Word Formation Games


What Are Word Formation Games?

Word formation games are games based on the creation of words. People might be using tiles with letters printed on them, writing out words based on the letters given to them, or be trying to combine roots to invent new words. Word formation games are a useful tool for those learning how to read, write and spell.

Here are a few of the most popular word formation games.

Word Search

Word searches are a good way to reinforce proper spelling and reading by sight. After all, you’re looking for the properly spelled version of the word in a field of text and circling it. Word search puzzles can be created using tools and apps. They’re a good complement to vocabulary lessons, since you have the kids playing a game using the words instead of drilling regarding the definitions.

Word Unscrambles

Word unscrambles have no relationship to vocabulary unless you’re using the definition of the word as the hint. They tend to emphasize spelling and generally be fun. You can use a word unscrambler tool like the one here to create word scrambles your kids can solve. Unlike word searches, the unscrambling doesn’t take up as much space on the page, so you can include several on a worksheet before moving on to other lessons.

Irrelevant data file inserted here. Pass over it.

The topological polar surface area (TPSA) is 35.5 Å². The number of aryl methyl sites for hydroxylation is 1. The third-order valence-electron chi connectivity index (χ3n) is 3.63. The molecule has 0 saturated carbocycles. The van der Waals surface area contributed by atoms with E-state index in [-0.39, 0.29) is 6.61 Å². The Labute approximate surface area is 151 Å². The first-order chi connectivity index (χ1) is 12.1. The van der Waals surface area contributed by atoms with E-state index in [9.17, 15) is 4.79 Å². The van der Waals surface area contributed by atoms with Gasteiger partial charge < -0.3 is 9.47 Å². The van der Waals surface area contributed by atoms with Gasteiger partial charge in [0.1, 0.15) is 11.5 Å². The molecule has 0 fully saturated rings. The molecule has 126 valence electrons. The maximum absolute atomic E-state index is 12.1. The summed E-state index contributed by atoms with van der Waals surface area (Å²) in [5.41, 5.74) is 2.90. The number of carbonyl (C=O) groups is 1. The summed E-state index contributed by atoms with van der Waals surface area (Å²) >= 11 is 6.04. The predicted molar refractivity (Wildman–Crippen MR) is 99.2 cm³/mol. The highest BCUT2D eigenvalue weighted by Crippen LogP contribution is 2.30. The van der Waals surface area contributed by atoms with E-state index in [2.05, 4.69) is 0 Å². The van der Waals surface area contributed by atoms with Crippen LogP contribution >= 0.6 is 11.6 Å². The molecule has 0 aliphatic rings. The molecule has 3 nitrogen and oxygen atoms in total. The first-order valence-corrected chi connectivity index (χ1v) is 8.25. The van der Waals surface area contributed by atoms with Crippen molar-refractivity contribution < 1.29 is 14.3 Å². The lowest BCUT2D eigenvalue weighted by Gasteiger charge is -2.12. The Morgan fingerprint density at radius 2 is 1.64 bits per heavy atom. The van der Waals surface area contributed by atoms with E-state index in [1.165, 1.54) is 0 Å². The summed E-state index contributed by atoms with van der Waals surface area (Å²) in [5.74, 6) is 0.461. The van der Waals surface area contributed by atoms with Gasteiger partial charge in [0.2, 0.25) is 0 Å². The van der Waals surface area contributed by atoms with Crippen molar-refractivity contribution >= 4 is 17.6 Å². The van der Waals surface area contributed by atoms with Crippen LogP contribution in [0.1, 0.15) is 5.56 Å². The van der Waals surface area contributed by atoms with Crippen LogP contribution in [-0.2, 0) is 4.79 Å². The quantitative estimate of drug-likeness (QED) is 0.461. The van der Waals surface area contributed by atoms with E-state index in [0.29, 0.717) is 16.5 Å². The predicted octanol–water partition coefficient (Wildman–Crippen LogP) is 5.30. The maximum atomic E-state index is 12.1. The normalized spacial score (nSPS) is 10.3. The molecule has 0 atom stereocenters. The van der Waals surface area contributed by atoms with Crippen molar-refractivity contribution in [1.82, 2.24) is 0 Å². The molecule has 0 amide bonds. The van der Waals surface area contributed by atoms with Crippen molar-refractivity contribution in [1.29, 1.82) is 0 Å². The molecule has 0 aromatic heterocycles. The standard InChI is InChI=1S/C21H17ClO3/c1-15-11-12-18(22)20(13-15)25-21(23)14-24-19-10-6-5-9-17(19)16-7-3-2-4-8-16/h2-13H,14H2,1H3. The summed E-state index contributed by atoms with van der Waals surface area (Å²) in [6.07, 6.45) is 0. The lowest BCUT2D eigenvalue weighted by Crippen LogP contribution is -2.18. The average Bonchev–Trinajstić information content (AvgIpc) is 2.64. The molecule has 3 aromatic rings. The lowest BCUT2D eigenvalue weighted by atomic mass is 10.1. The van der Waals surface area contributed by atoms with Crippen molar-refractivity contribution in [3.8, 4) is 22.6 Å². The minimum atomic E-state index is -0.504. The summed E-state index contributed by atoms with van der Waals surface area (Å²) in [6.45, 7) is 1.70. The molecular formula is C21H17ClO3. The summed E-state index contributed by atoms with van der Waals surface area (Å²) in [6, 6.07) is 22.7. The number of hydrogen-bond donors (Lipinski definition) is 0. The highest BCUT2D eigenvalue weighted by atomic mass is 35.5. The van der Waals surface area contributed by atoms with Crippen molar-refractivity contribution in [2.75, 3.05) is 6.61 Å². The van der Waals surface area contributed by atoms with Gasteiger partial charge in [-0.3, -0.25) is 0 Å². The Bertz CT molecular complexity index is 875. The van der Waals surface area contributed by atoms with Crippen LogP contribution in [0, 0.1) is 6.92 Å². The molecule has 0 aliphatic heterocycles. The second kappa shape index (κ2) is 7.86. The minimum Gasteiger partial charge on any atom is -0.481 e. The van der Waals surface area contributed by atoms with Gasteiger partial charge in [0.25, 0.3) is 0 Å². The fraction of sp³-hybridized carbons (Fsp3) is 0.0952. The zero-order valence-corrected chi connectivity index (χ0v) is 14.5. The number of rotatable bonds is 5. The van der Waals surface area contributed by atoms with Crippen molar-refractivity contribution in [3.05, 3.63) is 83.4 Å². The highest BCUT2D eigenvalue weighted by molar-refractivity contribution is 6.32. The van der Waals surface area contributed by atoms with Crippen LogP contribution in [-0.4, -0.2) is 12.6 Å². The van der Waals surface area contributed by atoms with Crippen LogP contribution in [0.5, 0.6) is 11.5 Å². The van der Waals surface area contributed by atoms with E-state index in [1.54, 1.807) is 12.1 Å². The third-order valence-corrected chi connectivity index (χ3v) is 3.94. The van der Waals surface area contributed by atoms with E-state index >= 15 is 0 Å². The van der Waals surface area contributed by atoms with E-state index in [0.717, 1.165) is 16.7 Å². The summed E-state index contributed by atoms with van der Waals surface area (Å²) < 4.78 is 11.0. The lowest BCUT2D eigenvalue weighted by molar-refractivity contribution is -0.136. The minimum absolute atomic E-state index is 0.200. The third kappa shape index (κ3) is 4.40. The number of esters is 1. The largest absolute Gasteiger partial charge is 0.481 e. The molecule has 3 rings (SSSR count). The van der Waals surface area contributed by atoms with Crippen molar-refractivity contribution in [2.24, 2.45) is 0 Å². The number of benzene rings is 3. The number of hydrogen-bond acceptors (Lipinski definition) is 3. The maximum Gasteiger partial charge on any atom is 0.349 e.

Building Blocks

Building blocks is a game where you use either letter tiles to spell out words or use combinations of word roots to spell out new words. For example, children might turn a singular word into a plural by adding an “s” or “es” to the end. Parents and teachers can explain the rules such as when you use a given plural ending. You will have to teach your children which words can have an “ing” on the end and which can have an “ly” on the end. But you can also spell out a wide variety of words and have the children spell them out.

You could use Scrabble tiles or Bananagrams to get the kids to practice spelling out words. You can point out their mistakes and give them additional examples of what they could do with the tiles in front of them. If they already know the spelling, you can still cover the proper pronunciation of the words they’ve spelled out. You could even introduce more advanced subjects like anagrams and palindromes. Let them see the word inside of the word. This can improve their vocabulary and their pronunciation such as when they recognize the word “worldly” in the longer word “otherworldly”. You can also use the tiles to explain the concept of compound words.


Crosswords ask you to identify a word based on its definition. That makes crossword puzzles an excellent choice when you’re covering vocabulary. It is also hard to complete the crossword if you don’t know how to spell the word correctly. However, crosswords require a certain level of literacy, so they’re not an option for very young children. This is in contrast to word unscrambles and word searches that first graders could do.

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